He said in a chart in Abuja that there has been a steady rise in the trade between the two nations, especially since 2011 and 2013 when nuclear plants were shut after Fukushima disaster.
According to him, 1/3 of Japan’s energy source was lost which led to it turning to the Nigerian Liquefied Natural Gas.
On Japanese businesses in Nigeria, Amb. Shoji disclosed that 16 companies from Japan had invested in the Nigerian economy and that six new investors have taken decisions to start various businesses in Nigeria.
The envoy who described the relationship between the two nations as highly mutually beneficial said that Nigeria could learn a lot from the simple lifestyles and patriotism of Japanese leaders whose selfless model of leadership remained legendary.
His words, “leadership should be respected for their national contributions. Japanese leaders are very much appreciated by the Japanese people. They are role models who work hard not for their personal benefits but for the society. Is there any role model for Nigeria? I don’t know.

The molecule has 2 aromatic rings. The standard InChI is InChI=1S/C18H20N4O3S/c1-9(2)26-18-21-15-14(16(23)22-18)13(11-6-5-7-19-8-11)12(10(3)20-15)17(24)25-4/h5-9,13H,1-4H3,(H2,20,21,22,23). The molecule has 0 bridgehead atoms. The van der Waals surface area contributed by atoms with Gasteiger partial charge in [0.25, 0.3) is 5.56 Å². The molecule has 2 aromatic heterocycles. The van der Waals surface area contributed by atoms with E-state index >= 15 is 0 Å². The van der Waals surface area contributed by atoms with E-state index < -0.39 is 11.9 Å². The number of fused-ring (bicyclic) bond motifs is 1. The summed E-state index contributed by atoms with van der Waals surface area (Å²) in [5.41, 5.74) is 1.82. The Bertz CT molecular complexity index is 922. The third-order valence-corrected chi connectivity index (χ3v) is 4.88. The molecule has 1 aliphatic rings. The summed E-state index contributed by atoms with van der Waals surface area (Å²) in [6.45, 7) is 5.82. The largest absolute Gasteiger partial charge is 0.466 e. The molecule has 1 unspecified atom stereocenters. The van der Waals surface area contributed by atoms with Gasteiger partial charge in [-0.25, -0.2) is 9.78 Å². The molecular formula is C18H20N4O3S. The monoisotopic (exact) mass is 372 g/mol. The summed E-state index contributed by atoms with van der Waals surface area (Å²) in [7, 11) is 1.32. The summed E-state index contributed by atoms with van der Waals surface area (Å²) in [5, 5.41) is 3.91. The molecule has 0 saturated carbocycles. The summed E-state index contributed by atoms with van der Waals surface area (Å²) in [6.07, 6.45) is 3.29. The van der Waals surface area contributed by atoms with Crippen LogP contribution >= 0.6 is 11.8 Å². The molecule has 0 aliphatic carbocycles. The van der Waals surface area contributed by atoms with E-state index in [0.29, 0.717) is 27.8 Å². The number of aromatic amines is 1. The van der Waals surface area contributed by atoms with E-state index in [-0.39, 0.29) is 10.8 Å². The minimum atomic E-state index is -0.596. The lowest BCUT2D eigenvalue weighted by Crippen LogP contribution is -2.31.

“Leadership is very important. If the people don’t have top direction children will say I want to become minister to become rich. Leadership should give example”.
Speaking on how to tackle corruption, Amb. Shoji said there must be two ways to deal with what has become the bane of the Nigerian society: institutional approach and strong laws that would be fully enforced.
He was particular about the need for the State Governors to be accountable to the people since they control a substantial percentage of the federation revenue. Under the States-Local Governments Joint Account system, governors control over 47 per cent of federation revenue which accrues to the two lower tiers of government.
The ambassador also urged immediate steps to diversify the Nigerian economy to make it less dependent on oil which currently provides about 80 per cent of the nation’s foreign exchange earning.